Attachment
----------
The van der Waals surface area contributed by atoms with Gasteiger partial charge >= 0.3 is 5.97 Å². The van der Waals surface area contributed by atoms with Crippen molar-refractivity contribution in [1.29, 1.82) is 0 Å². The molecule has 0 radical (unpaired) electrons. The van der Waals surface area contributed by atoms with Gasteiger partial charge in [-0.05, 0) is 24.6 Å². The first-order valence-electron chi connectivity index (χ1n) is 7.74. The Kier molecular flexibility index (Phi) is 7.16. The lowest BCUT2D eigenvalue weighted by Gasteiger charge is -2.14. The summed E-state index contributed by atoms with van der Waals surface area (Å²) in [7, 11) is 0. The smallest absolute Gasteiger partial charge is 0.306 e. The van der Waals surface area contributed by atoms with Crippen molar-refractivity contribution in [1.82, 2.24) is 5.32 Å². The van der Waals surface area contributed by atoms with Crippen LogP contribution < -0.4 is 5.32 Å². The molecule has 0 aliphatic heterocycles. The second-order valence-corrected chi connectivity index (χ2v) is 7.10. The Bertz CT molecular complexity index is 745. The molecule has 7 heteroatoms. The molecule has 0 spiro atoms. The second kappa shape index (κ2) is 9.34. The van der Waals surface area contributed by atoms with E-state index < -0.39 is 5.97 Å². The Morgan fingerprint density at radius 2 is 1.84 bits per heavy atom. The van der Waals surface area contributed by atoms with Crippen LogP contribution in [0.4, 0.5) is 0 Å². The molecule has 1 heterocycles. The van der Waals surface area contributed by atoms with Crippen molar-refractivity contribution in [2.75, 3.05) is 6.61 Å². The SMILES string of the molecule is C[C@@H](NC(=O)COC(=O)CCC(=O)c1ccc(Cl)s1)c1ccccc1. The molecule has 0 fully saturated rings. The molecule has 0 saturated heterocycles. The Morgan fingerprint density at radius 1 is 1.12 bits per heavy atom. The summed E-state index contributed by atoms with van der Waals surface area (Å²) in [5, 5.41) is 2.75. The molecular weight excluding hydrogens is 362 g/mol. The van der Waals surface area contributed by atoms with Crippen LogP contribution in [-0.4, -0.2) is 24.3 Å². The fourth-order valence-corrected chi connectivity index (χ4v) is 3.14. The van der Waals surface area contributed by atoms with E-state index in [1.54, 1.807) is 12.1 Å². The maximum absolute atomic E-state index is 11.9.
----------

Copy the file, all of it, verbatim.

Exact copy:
The van der Waals surface area contributed by atoms with Gasteiger partial charge >= 0.3 is 5.97 Å². The van der Waals surface area contributed by atoms with Crippen molar-refractivity contribution in [1.29, 1.82) is 0 Å². The molecule has 0 radical (unpaired) electrons. The van der Waals surface area contributed by atoms with Gasteiger partial charge in [-0.05, 0) is 24.6 Å². The first-order valence-electron chi connectivity index (χ1n) is 7.74. The Kier molecular flexibility index (Phi) is 7.16. The lowest BCUT2D eigenvalue weighted by Gasteiger charge is -2.14. The summed E-state index contributed by atoms with van der Waals surface area (Å²) in [7, 11) is 0. The smallest absolute Gasteiger partial charge is 0.306 e. The van der Waals surface area contributed by atoms with Crippen molar-refractivity contribution in [1.82, 2.24) is 5.32 Å². The van der Waals surface area contributed by atoms with Crippen LogP contribution < -0.4 is 5.32 Å². The molecule has 0 aliphatic heterocycles. The second-order valence-corrected chi connectivity index (χ2v) is 7.10. The Bertz CT molecular complexity index is 745. The molecule has 7 heteroatoms. The molecule has 0 spiro atoms. The second kappa shape index (κ2) is 9.34. The van der Waals surface area contributed by atoms with E-state index < -0.39 is 5.97 Å². The Morgan fingerprint density at radius 2 is 1.84 bits per heavy atom. The van der Waals surface area contributed by atoms with Crippen LogP contribution in [0.4, 0.5) is 0 Å². The molecule has 1 heterocycles. The van der Waals surface area contributed by atoms with Crippen molar-refractivity contribution in [2.75, 3.05) is 6.61 Å². The SMILES string of the molecule is C[C@@H](NC(=O)COC(=O)CCC(=O)c1ccc(Cl)s1)c1ccccc1. The molecule has 0 fully saturated rings. The molecule has 0 saturated heterocycles. The Morgan fingerprint density at radius 1 is 1.12 bits per heavy atom. The summed E-state index contributed by atoms with van der Waals surface area (Å²) in [5, 5.41) is 2.75. The molecular weight excluding hydrogens is 362 g/mol. The van der Waals surface area contributed by atoms with Crippen LogP contribution in [-0.4, -0.2) is 24.3 Å². The fourth-order valence-corrected chi connectivity index (χ4v) is 3.14. The van der Waals surface area contributed by atoms with E-state index in [1.54, 1.807) is 12.1 Å². The maximum absolute atomic E-state index is 11.9.